Hi readers. When Keith Kelt and I were kids in Portales there wasn’t a heluva lot to do. But occasionally a sideshow in a tractor-trailer would show up and park on the city square. Word spread quickly and lines of Portales adults and kids who could afford, what? A nickle? Must have been because I wouldn’t have been able to afford much more.
Anyway, one of those transit shows was Hitler’s car:
Hitler’s Car or should I say will the real Hitler’s Car please stand up!
I am looking for a photograph of Pete Sevich’s Hitler’s Armor-Plated Limousine display. I would also be interested in any other Hitler Car sideshows photos.Rick West, Nacogdoches Texas
Rick, as I was researching to answer your question I found that at the end of World War II, Many Mercedes Cars were imported from Europe and put on display on midways as Hitler’s personal limousine. I was unable to find a picture of Pete Sevich Armor Plated Limousine display but I have included three photographs. One of a Hitler Car on display in France and two others of Hitler in his personal limousine. In 1948 Christopher Janus first exhibited a Hitler car which drew large crowds while on display at the New York Museum of Science and Industry. The Amusement Corporation of America started their summer fairs in Springfield, III with his attraction. The car was supervised by Cliff Wilson and was driven to the Springfield fairgrounds. A newspaper reporter from Chicago rode along and it was reported that there were crowds of 5,000 people daily at 50 cents for Adults and 25 cents for children. There was also a photograph of Hitler in Berlin in 1941 riding in his car.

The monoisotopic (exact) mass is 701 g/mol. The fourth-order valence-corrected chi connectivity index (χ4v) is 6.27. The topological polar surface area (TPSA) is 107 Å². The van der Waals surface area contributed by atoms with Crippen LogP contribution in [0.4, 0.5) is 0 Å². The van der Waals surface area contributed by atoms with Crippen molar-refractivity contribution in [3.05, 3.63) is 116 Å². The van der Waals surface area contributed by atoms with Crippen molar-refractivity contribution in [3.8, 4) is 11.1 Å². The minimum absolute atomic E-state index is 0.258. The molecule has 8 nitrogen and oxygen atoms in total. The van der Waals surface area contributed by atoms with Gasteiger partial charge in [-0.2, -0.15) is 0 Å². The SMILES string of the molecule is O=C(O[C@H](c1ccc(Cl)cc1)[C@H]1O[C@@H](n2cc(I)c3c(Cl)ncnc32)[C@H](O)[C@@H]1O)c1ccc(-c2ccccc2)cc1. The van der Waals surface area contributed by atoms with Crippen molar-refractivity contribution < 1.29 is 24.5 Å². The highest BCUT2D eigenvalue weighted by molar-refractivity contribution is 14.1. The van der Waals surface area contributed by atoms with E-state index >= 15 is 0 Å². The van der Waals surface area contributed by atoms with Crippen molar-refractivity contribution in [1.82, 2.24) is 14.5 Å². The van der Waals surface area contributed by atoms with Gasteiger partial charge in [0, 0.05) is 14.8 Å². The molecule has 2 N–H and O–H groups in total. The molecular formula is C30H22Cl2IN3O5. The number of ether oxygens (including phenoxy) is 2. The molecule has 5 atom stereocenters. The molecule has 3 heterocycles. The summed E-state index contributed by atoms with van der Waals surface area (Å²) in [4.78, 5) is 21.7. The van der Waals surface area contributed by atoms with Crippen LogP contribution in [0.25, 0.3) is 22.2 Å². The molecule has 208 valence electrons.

The description on display with the car stated, “All the glass on the vehicle is an inch and a half thick, right side front door is a built in case that holds a Luger pistol. Behind the rear seat is a leather covered sheet of armor that cranks up manually. The car has a 153 inch wheel base making it a long car. It is also heavy, weighing 9,500 pounds. It has an eight cylinder overhead valve motor capable of developing 230 horsepower. The transmission consists of five speeds forward and one reverse plus an overdrive that can be used at speeds up to 125 miles per hour. The large gas tank holds 60 gallons.”
The Hennies Brothers Shows exhibited the car in April of 1949 when they opened their tour in Little Rock Ark.
In 1972 the Miami Herald reported that a 770 K Mercedes was to be auctioned in Scottsdale Az. It was a car that Hitler, Mussolini and Mannerheim had ridden in on state occasions. The car was later shipped from Finland to Sweden so it wouldn’t be captured by the Russians. It was later traded to an American firm by the Swedish government.